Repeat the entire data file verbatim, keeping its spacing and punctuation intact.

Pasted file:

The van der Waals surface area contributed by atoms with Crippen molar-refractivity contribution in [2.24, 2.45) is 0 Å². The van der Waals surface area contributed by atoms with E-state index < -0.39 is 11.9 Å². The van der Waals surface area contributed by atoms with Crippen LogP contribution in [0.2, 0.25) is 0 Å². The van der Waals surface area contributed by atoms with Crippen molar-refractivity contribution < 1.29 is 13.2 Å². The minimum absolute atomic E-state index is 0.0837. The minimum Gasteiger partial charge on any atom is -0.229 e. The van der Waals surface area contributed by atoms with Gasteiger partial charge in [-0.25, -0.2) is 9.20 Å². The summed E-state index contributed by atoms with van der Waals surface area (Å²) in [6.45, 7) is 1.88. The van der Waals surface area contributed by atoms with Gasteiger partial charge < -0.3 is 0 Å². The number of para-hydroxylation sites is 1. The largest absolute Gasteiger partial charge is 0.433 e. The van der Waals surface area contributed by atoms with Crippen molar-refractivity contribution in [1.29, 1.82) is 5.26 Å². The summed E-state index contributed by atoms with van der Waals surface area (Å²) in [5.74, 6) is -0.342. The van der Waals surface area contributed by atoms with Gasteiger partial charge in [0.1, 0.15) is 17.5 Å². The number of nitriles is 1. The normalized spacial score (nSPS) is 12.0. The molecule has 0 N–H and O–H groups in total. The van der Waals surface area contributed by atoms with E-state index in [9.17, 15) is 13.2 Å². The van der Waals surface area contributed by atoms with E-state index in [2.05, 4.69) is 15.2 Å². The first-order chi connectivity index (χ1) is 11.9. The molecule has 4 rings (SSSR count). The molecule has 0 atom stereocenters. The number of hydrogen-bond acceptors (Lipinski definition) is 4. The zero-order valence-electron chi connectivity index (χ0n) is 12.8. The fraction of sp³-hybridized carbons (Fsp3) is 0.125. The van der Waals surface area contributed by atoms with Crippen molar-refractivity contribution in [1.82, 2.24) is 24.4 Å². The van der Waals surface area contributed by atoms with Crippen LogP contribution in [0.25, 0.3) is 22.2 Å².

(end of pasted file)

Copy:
The van der Waals surface area contributed by atoms with Crippen molar-refractivity contribution in [2.24, 2.45) is 0 Å². The van der Waals surface area contributed by atoms with E-state index < -0.39 is 11.9 Å². The van der Waals surface area contributed by atoms with Crippen LogP contribution in [0.2, 0.25) is 0 Å². The van der Waals surface area contributed by atoms with Crippen molar-refractivity contribution < 1.29 is 13.2 Å². The minimum absolute atomic E-state index is 0.0837. The minimum Gasteiger partial charge on any atom is -0.229 e. The van der Waals surface area contributed by atoms with Gasteiger partial charge in [-0.25, -0.2) is 9.20 Å². The summed E-state index contributed by atoms with van der Waals surface area (Å²) in [6.45, 7) is 1.88. The van der Waals surface area contributed by atoms with Gasteiger partial charge < -0.3 is 0 Å². The number of para-hydroxylation sites is 1. The largest absolute Gasteiger partial charge is 0.433 e. The van der Waals surface area contributed by atoms with Crippen molar-refractivity contribution in [1.29, 1.82) is 5.26 Å². The summed E-state index contributed by atoms with van der Waals surface area (Å²) in [5.74, 6) is -0.342. The van der Waals surface area contributed by atoms with Gasteiger partial charge in [0.1, 0.15) is 17.5 Å². The number of nitriles is 1. The normalized spacial score (nSPS) is 12.0. The molecule has 0 N–H and O–H groups in total. The van der Waals surface area contributed by atoms with E-state index in [9.17, 15) is 13.2 Å². The van der Waals surface area contributed by atoms with E-state index in [2.05, 4.69) is 15.2 Å². The first-order chi connectivity index (χ1) is 11.9. The molecule has 4 rings (SSSR count). The molecule has 0 atom stereocenters. The number of hydrogen-bond acceptors (Lipinski definition) is 4. The zero-order valence-electron chi connectivity index (χ0n) is 12.8. The fraction of sp³-hybridized carbons (Fsp3) is 0.125. The van der Waals surface area contributed by atoms with Crippen molar-refractivity contribution in [1.82, 2.24) is 24.4 Å². The van der Waals surface area contributed by atoms with Crippen LogP contribution in [0.25, 0.3) is 22.2 Å².